11 Aug 2010 7 am eastern

HTML5, CSS3 default templates

Free for use in all web projects, professional or personal, HTML5 Reset by Monkey Do! is a set of HTML5 and CSS templates that jumpstart web development by removing the styling native to each browser, establishing basic HTML structures (title, header, footer, etc.), clearing floats, correcting for IE problems, and more.

Most of us who design websites begin every project with bits and pieces of this kind of code, but developer Tim Murtaugh, who created these files and who modestly thanks everyone in the universe, has struck a near-ideal balance. In these lean, simple files, without fuss or clutter, he manages to give us the best-practices equivalent of everything but the kitchen sink.

Tim Murtaugh sits beside me at Happy Cog, so I’ve seen him use these very files (and earlier versions of them) to quickly code advanced websites. If you’re up to speed on all the new hotness, these files will help you stay that way and work faster. If you’re still learning (and who isn’t?) about HTML5, CSS3, and browser workarounds, studying these files and Tim’s notes about them will help you become a more knowledgeable web designer slash developer. (We need a better name for what we do.)

My daughter calls Mr Murtaugh “Tim the giant.” With the release of this little package, he earns the moniker. Highly recommended.

Filed under: Browsers, bugs, Code, Compatibility, CSS, CSS3, development, Free, Happy Cog™, HTML, HTML5, Ideas, industry, links, Standards, State of the Web, The Essentials, The Profession, Tools, Web Design, Web Design History, Web Standards

20 Responses to “HTML5, CSS3 default templates”

  1. Gary Aston said on

    Generous — thanks Tim!

  2. Hay Kranen said on

    Nice piece of work. I’m just wondering: wouldn’t it be more efficient to load the Javascript libraries at the bottom of the page instead of in the [head], maybe with a small Javascript loader?

  3. Yoosuf said on

    Woow – Thanks Tim Murtaugh

  4. Kevin Smith said on

    Hey Jeffrey,
    I have been working on a html5 reset myself, but this one is superb — highly recommended! Thanks for sharing Jeffrey and Tim thanks for creating. :)

  5. James Lau said on

    Amazing collection! Will definitely put it to good use.

  6. hiralp said on

    Brilliant.. cheers! Nice work

  7. Jeremy Lecour said on

    It’s great to have some giants’ shoulders like yours to be able to stand on, and be confident about the quality of the material. Thank you for that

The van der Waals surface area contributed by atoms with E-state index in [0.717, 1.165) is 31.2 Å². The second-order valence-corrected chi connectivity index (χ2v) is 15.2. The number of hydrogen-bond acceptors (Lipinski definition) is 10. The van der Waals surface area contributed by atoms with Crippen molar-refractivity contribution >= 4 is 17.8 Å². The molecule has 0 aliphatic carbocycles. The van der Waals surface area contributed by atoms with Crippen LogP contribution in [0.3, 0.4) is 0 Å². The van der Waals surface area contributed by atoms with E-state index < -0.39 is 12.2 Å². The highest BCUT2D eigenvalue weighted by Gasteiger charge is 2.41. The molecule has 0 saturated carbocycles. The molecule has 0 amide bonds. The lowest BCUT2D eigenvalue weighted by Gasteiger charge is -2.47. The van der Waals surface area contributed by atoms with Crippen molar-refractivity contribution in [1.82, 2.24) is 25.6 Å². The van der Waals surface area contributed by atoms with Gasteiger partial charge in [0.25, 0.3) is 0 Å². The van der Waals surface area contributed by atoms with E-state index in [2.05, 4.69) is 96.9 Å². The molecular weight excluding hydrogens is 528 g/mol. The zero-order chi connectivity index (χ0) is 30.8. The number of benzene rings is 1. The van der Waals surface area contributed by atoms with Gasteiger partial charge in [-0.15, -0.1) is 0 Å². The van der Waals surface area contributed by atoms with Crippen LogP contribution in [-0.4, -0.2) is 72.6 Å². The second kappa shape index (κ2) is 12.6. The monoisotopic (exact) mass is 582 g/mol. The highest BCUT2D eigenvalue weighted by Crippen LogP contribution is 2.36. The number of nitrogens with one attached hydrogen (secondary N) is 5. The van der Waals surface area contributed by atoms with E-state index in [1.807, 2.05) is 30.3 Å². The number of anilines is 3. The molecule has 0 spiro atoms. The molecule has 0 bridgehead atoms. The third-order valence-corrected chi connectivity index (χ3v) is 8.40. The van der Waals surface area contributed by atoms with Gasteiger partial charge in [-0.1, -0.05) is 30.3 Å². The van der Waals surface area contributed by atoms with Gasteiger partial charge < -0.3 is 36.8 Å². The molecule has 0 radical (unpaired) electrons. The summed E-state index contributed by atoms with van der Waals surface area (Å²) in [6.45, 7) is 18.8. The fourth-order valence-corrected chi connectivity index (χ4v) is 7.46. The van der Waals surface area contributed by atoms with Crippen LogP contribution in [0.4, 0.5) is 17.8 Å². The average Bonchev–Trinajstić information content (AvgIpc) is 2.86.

I’m curious about how it compares with http://html5boilerplate.com/. I guess they don’t have exactly the same goals (in the details) but they seem to play in the same field.


  8. Rimantas said on

    There is also http://html5boilerplate.com/
    Anyway, learn your craft and use neither.

  9. Mark Eagleton said on

    I downloaded these templates yesterday and the reset contains depricated HTML 4 selectors and no HTML5 selectors. Did this change? This was not an HTML5 reset yesterday. Be careful.

  10. Clinton Paquin said on

    Excellent post! Can’t wait to roll up the sleeves and get into these, thanks again Tim!!

  11. Mark Eagleton said on

    It’s safe. They did add in the HTML5 element selectors. Yesterday. Kind of a gross oversight for a site called HTML5 Reset.

    Be sure to strip out the deprecated HTML 4 elements to make the bare bones version bare bonesier.

  12. Tim Murtaugh said on

    Mark Eagleton: You’re right, I had accidentally used an older version that included Eric Meyer’s original reset CSS instead of HTML5 Doctor’s updated version. But I quickly remedied that yesterday :)

  13. Russell Heimlich said on

    I hate the method of clearing floats proposed. The clearfix/mod class is downright mornoic. How come more people don’t know about the overflow:auto method for clearing floats?


  14. Trace Meek said on

    We need a better name for what we do.

    I occasionally say “pixel-pusher” but I realize that’s somewhat diminutive. Thanks for sharing another gold mine!

  15. Jeffrey Zeldman said on

    Russell, stop shouting, you’ll hurt your throat.

  16. Mark Eagleton said on

    How come more people don’t know about the overflow:auto method for clearing floats?

    Amen. This clearing of floats is documented as part of the overflow spec, after all. One case I found in favor of using a clearfix hack is when you need to preserve a box-shadow (or other content that extends beyond the bounding box of a nested element). overflow:hidden; or overflow:auto; cuts off the shadow. I actually used this hack for the first time in two years today. :(

  17. Andy Ford said on

    @Russell, perhaps they find overflow:auto equally marnoic.

  18. Igor said on

    Great collection, I was looking for html5 templates.
    Thanks a lot!

  19. Keith Clark said on

    Could I throw my ie-css3.js project into the mix? It’s a small script (under 5k) for adding CSS3 pseudo-class and attribute selectors support to IE6-8.


  20. Ryan Munger said on

    Thank you Tim! This is an elegant solution that i’m sure a lot of people have been looking for! It’s nice to have a starting point I can trust for my web projects.

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